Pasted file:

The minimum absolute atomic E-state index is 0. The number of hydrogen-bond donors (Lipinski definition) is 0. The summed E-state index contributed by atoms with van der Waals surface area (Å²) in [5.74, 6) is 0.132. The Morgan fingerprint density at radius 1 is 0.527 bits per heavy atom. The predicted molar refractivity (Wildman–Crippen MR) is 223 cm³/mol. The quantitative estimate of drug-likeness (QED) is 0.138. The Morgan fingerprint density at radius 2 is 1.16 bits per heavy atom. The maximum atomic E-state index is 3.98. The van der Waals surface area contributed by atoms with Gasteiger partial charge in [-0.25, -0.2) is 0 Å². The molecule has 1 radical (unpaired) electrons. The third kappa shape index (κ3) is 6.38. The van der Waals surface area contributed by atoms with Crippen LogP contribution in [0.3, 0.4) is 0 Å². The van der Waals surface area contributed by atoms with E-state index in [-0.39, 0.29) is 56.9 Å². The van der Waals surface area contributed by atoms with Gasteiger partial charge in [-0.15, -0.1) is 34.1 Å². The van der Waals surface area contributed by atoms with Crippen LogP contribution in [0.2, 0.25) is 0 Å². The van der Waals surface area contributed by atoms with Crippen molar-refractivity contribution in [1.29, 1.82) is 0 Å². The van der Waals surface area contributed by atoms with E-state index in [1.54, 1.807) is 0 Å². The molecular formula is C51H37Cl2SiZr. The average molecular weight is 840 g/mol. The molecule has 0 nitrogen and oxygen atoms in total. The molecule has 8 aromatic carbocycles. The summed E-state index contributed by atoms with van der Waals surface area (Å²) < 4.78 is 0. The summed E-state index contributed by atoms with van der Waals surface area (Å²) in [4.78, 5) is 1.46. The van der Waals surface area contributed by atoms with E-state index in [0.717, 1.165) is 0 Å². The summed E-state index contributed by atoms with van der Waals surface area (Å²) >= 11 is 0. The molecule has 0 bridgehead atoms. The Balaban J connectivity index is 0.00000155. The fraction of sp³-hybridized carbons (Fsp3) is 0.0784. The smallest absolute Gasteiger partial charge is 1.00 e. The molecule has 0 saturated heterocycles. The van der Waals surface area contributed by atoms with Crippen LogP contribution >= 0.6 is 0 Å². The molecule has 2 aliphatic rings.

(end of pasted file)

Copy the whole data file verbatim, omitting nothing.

The minimum absolute atomic E-state index is 0. The number of hydrogen-bond donors (Lipinski definition) is 0. The summed E-state index contributed by atoms with van der Waals surface area (Å²) in [5.74, 6) is 0.132. The Morgan fingerprint density at radius 1 is 0.527 bits per heavy atom. The predicted molar refractivity (Wildman–Crippen MR) is 223 cm³/mol. The quantitative estimate of drug-likeness (QED) is 0.138. The Morgan fingerprint density at radius 2 is 1.16 bits per heavy atom. The maximum atomic E-state index is 3.98. The van der Waals surface area contributed by atoms with Gasteiger partial charge in [-0.25, -0.2) is 0 Å². The molecule has 1 radical (unpaired) electrons. The third kappa shape index (κ3) is 6.38. The van der Waals surface area contributed by atoms with Crippen LogP contribution in [0.3, 0.4) is 0 Å². The van der Waals surface area contributed by atoms with E-state index in [-0.39, 0.29) is 56.9 Å². The van der Waals surface area contributed by atoms with Gasteiger partial charge in [-0.15, -0.1) is 34.1 Å². The van der Waals surface area contributed by atoms with Crippen LogP contribution in [0.2, 0.25) is 0 Å². The van der Waals surface area contributed by atoms with Crippen molar-refractivity contribution in [1.29, 1.82) is 0 Å². The van der Waals surface area contributed by atoms with E-state index in [1.54, 1.807) is 0 Å². The molecular formula is C51H37Cl2SiZr. The average molecular weight is 840 g/mol. The molecule has 0 nitrogen and oxygen atoms in total. The molecule has 8 aromatic carbocycles. The summed E-state index contributed by atoms with van der Waals surface area (Å²) < 4.78 is 0. The summed E-state index contributed by atoms with van der Waals surface area (Å²) in [4.78, 5) is 1.46. The van der Waals surface area contributed by atoms with E-state index in [0.717, 1.165) is 0 Å². The summed E-state index contributed by atoms with van der Waals surface area (Å²) >= 11 is 0. The molecule has 0 bridgehead atoms. The Balaban J connectivity index is 0.00000155. The fraction of sp³-hybridized carbons (Fsp3) is 0.0784. The smallest absolute Gasteiger partial charge is 1.00 e. The molecule has 0 saturated heterocycles. The van der Waals surface area contributed by atoms with Crippen LogP contribution >= 0.6 is 0 Å². The molecule has 2 aliphatic rings.